We protect our sources. We will help whistleblowers get their stories out and protect their anonymity. We follow the Pentagon Papers Principle, which holds that reporters have a duty to report information in the public’s interest to hear about, even if it angers powerful individuals in government or the private sector.

Financials

We are and will always be transparent about our revenues. We are entirely subscriber-funded. We have no outside investors and currently host no advertising. We are entirely owned by founder Michael Shellenberger and have no outside investors. We have no plan to accept any advertising in the future, but if we were to do so, we would immediately announce this change publicly.

Team

We provide the names, biographies, and contact information for all Public content creators. We require our authors to disclose to us any potential conflicts of interest so that we can avoid them. We welcome tips and pitches from anyone and promise to protect anonymity.

Michael Shellenberger, Founder

CONTACT: Twitter - DMs Open :: Encrypted Email

Michael Shellenberger is a Time Magazine "Hero of the Environment," Green Book Award winner, Dao Journalism Prize-winner, Founder-President of Environmental Progress, Founder of Public, and the C.B.R. Chair of Politics, Censorship, and Free Speech at the University of Austin. He is the best-selling author of San Fransicko: Why Progressives Ruin Cities (HarperCollins 2021) and Apocalypse Never: Why Environmental Alarmism Hurts Us All (HarperCollins 2020). 

Michael has broken major stories, including on: the Twitter Files, for which he won the 2023 Dao Award for journalism; the Censorship Industrial Complex; San Francisco’s cash incentives for homelessness; the “Amazon Forest are the lungs of the world” myth; climate pseudoscience; climate anxiety; the U.S. government support for fracking; and forest management, climate change, and California’s fires.

Michael offers testimony as a journalist and policy expert to the U.S. Congress on a range of issues covering free speech, censorship, and the environment. He has testified on AI and censorship (September 2023); climate change and public health (April 2023); Big Tech censorship (March 2023); the Censorship Industrial Complex (March 2023); climate change and the global energy crisis (September 2022); Texas & California electrical grid failures (April 2021); climate change and agriculture (February 2021); climate change and health (August 2020); climate change and energy (July 2020); and nuclear energy (January 2020).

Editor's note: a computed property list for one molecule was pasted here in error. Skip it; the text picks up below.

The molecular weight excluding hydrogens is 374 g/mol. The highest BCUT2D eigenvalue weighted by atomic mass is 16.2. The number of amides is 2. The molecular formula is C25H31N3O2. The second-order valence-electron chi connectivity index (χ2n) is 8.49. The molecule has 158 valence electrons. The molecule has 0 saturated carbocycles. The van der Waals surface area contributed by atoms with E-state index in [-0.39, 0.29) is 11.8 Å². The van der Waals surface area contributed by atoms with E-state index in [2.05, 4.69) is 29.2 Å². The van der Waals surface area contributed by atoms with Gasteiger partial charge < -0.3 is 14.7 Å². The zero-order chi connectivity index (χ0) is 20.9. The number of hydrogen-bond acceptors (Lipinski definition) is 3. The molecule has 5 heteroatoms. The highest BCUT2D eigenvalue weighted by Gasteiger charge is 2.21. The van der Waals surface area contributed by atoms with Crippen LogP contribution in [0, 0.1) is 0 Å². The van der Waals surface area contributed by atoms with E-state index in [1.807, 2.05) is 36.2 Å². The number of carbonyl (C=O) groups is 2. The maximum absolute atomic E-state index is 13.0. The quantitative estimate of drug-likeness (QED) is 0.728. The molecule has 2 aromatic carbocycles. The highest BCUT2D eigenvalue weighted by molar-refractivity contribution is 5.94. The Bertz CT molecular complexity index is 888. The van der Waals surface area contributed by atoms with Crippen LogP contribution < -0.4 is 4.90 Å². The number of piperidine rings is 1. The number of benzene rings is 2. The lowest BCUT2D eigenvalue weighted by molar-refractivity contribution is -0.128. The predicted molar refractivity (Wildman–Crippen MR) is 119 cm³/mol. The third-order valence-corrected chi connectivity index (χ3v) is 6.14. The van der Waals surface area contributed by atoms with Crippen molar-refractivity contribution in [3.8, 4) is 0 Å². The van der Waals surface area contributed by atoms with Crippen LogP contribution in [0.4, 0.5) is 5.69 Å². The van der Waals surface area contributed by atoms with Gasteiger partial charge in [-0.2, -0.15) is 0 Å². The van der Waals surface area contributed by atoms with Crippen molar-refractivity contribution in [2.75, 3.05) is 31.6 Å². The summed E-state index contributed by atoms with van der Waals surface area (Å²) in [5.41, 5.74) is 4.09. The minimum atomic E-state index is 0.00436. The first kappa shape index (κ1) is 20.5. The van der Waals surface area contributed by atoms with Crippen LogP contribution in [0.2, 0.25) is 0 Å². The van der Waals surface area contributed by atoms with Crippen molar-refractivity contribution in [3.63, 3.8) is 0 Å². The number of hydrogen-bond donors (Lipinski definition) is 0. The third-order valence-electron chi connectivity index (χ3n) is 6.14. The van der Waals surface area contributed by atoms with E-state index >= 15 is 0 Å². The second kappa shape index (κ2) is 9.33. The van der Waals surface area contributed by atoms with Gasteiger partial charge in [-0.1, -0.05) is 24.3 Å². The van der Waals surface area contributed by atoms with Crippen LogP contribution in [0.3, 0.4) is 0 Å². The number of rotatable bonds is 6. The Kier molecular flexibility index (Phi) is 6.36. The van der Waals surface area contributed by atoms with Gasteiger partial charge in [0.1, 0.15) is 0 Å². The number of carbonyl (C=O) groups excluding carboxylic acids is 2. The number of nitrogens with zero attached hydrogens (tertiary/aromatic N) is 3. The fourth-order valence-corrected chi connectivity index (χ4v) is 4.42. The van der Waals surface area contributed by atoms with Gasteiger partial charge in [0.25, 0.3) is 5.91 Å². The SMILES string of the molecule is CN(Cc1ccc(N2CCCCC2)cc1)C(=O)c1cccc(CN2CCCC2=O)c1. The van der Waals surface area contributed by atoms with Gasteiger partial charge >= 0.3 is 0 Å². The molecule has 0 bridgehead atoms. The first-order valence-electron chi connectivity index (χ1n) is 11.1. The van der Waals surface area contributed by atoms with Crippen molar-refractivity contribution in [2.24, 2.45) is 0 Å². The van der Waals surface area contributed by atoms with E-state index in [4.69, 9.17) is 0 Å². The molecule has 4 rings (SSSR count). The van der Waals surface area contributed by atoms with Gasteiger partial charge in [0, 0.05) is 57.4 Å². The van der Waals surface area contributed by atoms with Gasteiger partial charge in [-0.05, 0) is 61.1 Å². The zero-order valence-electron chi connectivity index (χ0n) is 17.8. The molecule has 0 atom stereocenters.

Michael lives in Berkeley, California. You can follow him on Twitter or email him by clicking here.

Leighton Woodhouse, Co-Founder

CONTACT: Twitter - DMs Open :: Encrypted Email

Leighton Woodhouse is a journalist and an Emmy-nominated documentary filmmaker. He has written for numerous publications, including The Intercept, The New Republic, The Nation, Vice News, The Free Press, UnHerd, Real Clear Investigations, Tablet, and The Spectator.

He has produced dozens of short documentary videos for The Intercept, The Washington Post, PBS Frontline and other outlets, and directed two feature documentary films, one of which was nominated for an Emmy Award.

Before turning to journalism, Leighton was a union organizer in the Bay Area and Los Angeles. He has a Masters Degree in Sociology from UC Berkeley. He currently lives in Oakland.

Alex Gutentag

CONTACT: Twitter - DMs Open :: Encrypted Email

Alex Gutentag covers censorship, covid, and other issues. Before becoming a journalist, she worked in public schools for eight years, teaching Special Education in New York City and Oakland. She has written extensively about the social and economic impact of covid policies, the suppression of scientific debate, and the long-term consequences of school closures. In addition to reporting for Public, she is a columnist for Tablet magazine and a contributing editor for Compact magazine. 

Alex is originally from Oakland and currently lives in the Bay Area.

Zaid Jilani

CONTACT: Twitter - DMs Open :: Email

Zaid Jilani is a reporter who previously worked as a digital reporter for NewsNation. Before that, he was a staff reporter at a range of outlets, including The Intercept, AlterNet, and ThinkProgress. He is based in the Atlanta area.

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Reporting on humanity, civilization, and the environment.

People

Best-selling author, "Apocalypse Never" & "San Fransicko" : Dao Winner : Time, "Hero of Environment" : C.B.R Chair in Politics, Censorship, & Free Speech, UATX
Alex Gutentag is a journalist based in California.
Zaid Jilani is a reporter with Public who previously worked as a digital reporter for NewsNation. Before that, he was a staff reporter at a range of outlets, including The Intercept, AlterNet, and ThinkProgress. He is based in the Atlanta area.
Leighton is a freelance journalist and documentary filmmaker and co-founder of Public.
Beige is a journalist based in Los Angeles, where she's covered politics, arts, culture, social issues and more for a variety of publications.